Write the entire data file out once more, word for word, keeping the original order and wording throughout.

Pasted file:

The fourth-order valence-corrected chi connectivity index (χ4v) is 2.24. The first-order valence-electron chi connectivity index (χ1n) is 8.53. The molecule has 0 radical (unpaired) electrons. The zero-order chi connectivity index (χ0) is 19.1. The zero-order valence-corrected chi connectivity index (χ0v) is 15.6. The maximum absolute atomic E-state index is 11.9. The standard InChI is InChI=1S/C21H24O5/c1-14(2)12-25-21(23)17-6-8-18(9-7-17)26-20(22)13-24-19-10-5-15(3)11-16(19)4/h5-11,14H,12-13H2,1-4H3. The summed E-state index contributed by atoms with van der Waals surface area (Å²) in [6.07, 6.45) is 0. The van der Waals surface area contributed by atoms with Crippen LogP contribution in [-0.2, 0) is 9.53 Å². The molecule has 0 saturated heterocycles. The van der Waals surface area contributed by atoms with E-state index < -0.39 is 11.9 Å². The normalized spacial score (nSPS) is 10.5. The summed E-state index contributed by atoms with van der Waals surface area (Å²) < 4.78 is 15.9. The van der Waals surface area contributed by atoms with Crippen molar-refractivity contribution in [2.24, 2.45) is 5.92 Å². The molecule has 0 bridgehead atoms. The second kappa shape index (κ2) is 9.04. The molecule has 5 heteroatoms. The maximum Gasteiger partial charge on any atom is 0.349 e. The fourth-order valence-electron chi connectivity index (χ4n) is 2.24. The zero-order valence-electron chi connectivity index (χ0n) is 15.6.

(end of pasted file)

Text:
The fourth-order valence-corrected chi connectivity index (χ4v) is 2.24. The first-order valence-electron chi connectivity index (χ1n) is 8.53. The molecule has 0 radical (unpaired) electrons. The zero-order chi connectivity index (χ0) is 19.1. The zero-order valence-corrected chi connectivity index (χ0v) is 15.6. The maximum absolute atomic E-state index is 11.9. The standard InChI is InChI=1S/C21H24O5/c1-14(2)12-25-21(23)17-6-8-18(9-7-17)26-20(22)13-24-19-10-5-15(3)11-16(19)4/h5-11,14H,12-13H2,1-4H3. The summed E-state index contributed by atoms with van der Waals surface area (Å²) in [6.07, 6.45) is 0. The van der Waals surface area contributed by atoms with Crippen LogP contribution in [-0.2, 0) is 9.53 Å². The molecule has 0 saturated heterocycles. The van der Waals surface area contributed by atoms with E-state index < -0.39 is 11.9 Å². The normalized spacial score (nSPS) is 10.5. The summed E-state index contributed by atoms with van der Waals surface area (Å²) < 4.78 is 15.9. The van der Waals surface area contributed by atoms with Crippen molar-refractivity contribution in [2.24, 2.45) is 5.92 Å². The molecule has 0 bridgehead atoms. The second kappa shape index (κ2) is 9.04. The molecule has 5 heteroatoms. The maximum Gasteiger partial charge on any atom is 0.349 e. The fourth-order valence-electron chi connectivity index (χ4n) is 2.24. The zero-order valence-electron chi connectivity index (χ0n) is 15.6.